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I have created custom IP packets using Java jpcap library. The packet header and data are assigned 20 and 26 respectively. As data I am sending "ABCDEFGHIJKLMNOPQRSTUVWXYZ". But when I analyze the packets using wireshark, it reads the 1st byte of the data, and treats it as a part of some upper layer header (say TCP!). Say the 1st IP data byte is 0x41 , i.e. 'A' so it reads 4 and treats it as start of another IPv4 header. I think I may have to change some settings! If I change the 1st data byte to some other value say 0x65, it now assumes a 'TCP' header follows.

This can happen, as wireshark reads the IP header length and data length from IP header, but it does not know when does the IP data start. It may also follow a TCP header. Is there a way I can get around this problem??

asked 26 Nov '13, 02:42

mohit93's gravatar image

accept rate: 0%

If you're creating packets you need to follow protocol specifications. Most likely you set a protocol type of 6 in your IP header, which means that the next protocol layer is TCP. And of course Wireshark will then try to decode the next bytes after the IP header as TCP - it's not Wireshark's fault that you put something else entirely in those bytes.

So if you're making stuff up try to keep it valid, so no, you do not need to change "some settings". You need to make sure your packet generator does things the right way ;-)

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answered 26 Nov '13, 02:50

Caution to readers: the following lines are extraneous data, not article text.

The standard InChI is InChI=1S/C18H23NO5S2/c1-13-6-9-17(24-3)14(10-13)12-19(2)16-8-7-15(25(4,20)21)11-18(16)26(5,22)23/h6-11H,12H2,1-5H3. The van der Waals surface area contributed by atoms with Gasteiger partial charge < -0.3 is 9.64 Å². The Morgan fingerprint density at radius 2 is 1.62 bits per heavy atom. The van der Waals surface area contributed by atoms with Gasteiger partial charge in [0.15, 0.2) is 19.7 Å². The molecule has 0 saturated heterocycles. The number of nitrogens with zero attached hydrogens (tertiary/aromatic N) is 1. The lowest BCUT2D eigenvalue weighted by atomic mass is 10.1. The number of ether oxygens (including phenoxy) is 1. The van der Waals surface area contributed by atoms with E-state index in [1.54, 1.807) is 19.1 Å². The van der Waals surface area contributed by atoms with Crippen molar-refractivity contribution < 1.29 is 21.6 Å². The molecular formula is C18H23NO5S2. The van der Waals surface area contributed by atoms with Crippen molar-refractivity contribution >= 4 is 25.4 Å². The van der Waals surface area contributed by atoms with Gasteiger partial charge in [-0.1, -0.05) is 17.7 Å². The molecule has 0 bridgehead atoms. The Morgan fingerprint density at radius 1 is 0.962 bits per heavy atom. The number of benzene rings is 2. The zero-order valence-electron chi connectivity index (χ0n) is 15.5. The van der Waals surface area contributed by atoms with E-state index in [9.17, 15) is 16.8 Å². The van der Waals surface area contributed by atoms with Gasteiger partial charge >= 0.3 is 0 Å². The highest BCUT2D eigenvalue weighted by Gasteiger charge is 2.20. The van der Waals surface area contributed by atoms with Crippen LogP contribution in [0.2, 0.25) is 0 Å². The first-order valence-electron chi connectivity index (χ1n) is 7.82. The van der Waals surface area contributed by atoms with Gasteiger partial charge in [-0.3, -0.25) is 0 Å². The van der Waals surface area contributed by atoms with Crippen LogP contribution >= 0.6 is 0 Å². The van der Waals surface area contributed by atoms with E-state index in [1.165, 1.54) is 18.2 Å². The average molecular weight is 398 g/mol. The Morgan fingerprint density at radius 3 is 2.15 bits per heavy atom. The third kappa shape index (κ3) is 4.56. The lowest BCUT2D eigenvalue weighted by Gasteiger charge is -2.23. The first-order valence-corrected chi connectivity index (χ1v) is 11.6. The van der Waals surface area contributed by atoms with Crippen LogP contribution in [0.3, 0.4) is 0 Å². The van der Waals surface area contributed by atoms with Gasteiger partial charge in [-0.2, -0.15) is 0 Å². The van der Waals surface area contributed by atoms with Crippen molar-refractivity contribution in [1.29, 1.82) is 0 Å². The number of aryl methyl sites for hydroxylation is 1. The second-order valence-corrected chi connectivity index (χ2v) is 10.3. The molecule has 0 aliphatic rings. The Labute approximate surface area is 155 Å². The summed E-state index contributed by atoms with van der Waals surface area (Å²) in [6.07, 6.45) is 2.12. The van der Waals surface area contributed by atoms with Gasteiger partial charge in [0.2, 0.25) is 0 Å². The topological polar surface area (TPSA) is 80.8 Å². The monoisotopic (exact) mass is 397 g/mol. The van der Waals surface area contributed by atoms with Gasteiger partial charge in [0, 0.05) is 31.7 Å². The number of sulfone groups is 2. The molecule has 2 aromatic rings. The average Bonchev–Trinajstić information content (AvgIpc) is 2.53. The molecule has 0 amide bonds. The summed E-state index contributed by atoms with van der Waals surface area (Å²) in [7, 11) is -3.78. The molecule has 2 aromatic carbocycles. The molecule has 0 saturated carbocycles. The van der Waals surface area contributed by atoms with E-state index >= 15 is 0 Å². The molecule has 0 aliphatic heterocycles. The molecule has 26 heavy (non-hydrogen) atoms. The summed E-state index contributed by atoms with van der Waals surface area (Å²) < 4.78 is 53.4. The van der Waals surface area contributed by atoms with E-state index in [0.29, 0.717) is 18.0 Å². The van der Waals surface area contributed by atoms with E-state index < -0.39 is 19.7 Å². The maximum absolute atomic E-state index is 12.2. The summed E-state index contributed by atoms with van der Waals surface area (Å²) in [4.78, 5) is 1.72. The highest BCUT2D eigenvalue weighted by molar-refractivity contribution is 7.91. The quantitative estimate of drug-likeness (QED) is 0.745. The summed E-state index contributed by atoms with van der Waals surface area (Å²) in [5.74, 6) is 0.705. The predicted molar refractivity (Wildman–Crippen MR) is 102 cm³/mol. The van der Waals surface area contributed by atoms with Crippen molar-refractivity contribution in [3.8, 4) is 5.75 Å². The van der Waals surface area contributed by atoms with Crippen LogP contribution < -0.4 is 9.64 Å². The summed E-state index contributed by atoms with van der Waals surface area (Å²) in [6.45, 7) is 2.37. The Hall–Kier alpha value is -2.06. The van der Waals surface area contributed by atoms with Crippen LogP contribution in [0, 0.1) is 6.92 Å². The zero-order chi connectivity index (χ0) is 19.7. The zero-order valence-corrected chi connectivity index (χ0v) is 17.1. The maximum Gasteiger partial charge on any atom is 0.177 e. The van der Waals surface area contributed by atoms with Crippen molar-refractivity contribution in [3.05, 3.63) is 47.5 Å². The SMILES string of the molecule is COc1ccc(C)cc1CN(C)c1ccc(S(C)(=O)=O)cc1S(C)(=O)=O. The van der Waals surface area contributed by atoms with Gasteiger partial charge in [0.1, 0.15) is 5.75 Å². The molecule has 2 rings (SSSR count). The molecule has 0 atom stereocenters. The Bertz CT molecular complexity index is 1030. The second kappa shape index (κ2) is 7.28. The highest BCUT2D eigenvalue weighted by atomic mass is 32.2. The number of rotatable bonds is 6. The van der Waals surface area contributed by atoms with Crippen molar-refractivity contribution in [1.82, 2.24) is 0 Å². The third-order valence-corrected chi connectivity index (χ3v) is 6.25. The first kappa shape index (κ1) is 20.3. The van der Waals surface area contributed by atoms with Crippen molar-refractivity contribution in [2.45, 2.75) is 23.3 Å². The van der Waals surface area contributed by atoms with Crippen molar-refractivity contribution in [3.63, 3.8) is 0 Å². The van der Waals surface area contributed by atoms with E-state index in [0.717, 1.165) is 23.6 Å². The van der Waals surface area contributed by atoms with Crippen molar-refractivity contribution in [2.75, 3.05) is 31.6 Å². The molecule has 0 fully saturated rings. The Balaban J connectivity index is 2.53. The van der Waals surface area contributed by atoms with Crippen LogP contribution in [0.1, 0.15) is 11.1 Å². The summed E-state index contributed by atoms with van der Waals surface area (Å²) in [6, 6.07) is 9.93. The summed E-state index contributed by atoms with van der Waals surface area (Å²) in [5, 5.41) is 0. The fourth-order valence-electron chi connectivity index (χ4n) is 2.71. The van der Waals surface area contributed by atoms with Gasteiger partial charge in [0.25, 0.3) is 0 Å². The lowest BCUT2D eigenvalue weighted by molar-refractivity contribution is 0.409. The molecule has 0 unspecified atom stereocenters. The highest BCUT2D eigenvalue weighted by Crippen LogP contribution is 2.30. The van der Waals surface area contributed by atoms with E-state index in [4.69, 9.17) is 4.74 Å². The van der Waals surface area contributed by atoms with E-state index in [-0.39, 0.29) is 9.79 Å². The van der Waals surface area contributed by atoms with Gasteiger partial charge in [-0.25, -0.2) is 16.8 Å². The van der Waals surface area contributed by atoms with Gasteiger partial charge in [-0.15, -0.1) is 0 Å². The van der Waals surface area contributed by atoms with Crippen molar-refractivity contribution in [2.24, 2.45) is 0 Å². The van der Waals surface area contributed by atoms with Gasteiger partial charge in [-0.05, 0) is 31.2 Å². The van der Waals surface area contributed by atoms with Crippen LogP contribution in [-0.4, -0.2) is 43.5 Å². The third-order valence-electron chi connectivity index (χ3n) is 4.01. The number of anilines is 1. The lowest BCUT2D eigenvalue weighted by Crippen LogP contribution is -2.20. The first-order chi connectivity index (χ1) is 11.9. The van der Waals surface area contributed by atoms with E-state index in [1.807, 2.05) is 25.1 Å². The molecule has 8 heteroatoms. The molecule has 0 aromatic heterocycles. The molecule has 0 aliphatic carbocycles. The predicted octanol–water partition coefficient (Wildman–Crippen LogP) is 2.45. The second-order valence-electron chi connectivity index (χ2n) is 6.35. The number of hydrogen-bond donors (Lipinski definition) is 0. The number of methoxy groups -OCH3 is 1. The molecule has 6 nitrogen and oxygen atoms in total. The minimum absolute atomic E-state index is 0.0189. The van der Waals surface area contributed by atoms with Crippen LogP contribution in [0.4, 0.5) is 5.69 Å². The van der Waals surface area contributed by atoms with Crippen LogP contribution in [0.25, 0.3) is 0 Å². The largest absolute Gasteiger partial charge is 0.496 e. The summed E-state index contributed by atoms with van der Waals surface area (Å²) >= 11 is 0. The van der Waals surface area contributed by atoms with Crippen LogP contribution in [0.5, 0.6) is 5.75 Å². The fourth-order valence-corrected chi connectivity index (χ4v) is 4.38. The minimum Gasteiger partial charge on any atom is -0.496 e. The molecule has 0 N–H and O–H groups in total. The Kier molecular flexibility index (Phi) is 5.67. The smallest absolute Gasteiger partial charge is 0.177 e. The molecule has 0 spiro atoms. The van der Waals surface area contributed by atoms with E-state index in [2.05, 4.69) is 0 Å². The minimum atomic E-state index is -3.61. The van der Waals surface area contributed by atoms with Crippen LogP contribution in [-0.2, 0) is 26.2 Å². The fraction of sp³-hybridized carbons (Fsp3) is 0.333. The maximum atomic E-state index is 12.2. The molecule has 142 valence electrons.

Jasper's gravatar image

Jasper ♦♦
accept rate: 18%

The IP header has protocol specification as 4, and it reads IP header fine. How do I make sure that Wireshark knows -- What follows this IP header is IP data, and not the start of some other protocol header?

The first character of my IP data is 'A' or 0x41, so it reads 4 and thinks it is the start of another IP header!

I am generating my packets using jpcap and the following code:

IPPacket p=new IPPacket(); //specify IPv4 header parameters p.setIPv4Parameter(0,false,false,false,0,false,false,false,0,65,128, IPPacket.IPPROTO_IP,InetAddress.getByName(""),InetAddress.getByName(""));"ABCDEFGHIJKLMNOPQRSTUVWXYZ").getBytes(); EthernetPacket ether=new EthernetPacket(); ether.frametype=EthernetPacket.ETHERTYPE_IP; //set source and destination MAC addresses String strdst = new String("54:42:49:73:99:18"); ether.dst_mac = strdst.getBytes(); String strsrc = new String("70:5a:b6:8a:3b:e9"); ether.src_mac = strsrc.getBytes(); //set the datalink frame of the packet p as ether p.datalink=ether;

(26 Nov '13, 03:31) mohit93

What is the protocol type you use? You might want to take a look at this list to select a protocol type that works for you:

(26 Nov '13, 03:32) Jasper ♦♦

I think you're creating an IPv4 header with a protocol type of IPv4, which means that the first IP layer marks the bytes following itself as another IPv4 header. I have no documentation about the "setIPv4Parameter" function (and I don't want to waste time on googling it), but I guess the "IPPacket.IPPROTO_IP" parameter is what is causing this.

(26 Nov '13, 03:45) Jasper ♦♦

@mohit93: see my answer to your other question:

I think you might (probably) misunderstand the IPv4 header structure.

(26 Nov '13, 03:46) Kurt Knochner ♦
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question asked: 26 Nov '13, 02:42

question was seen: 3,391 times

last updated: 26 Nov '13, 03:47

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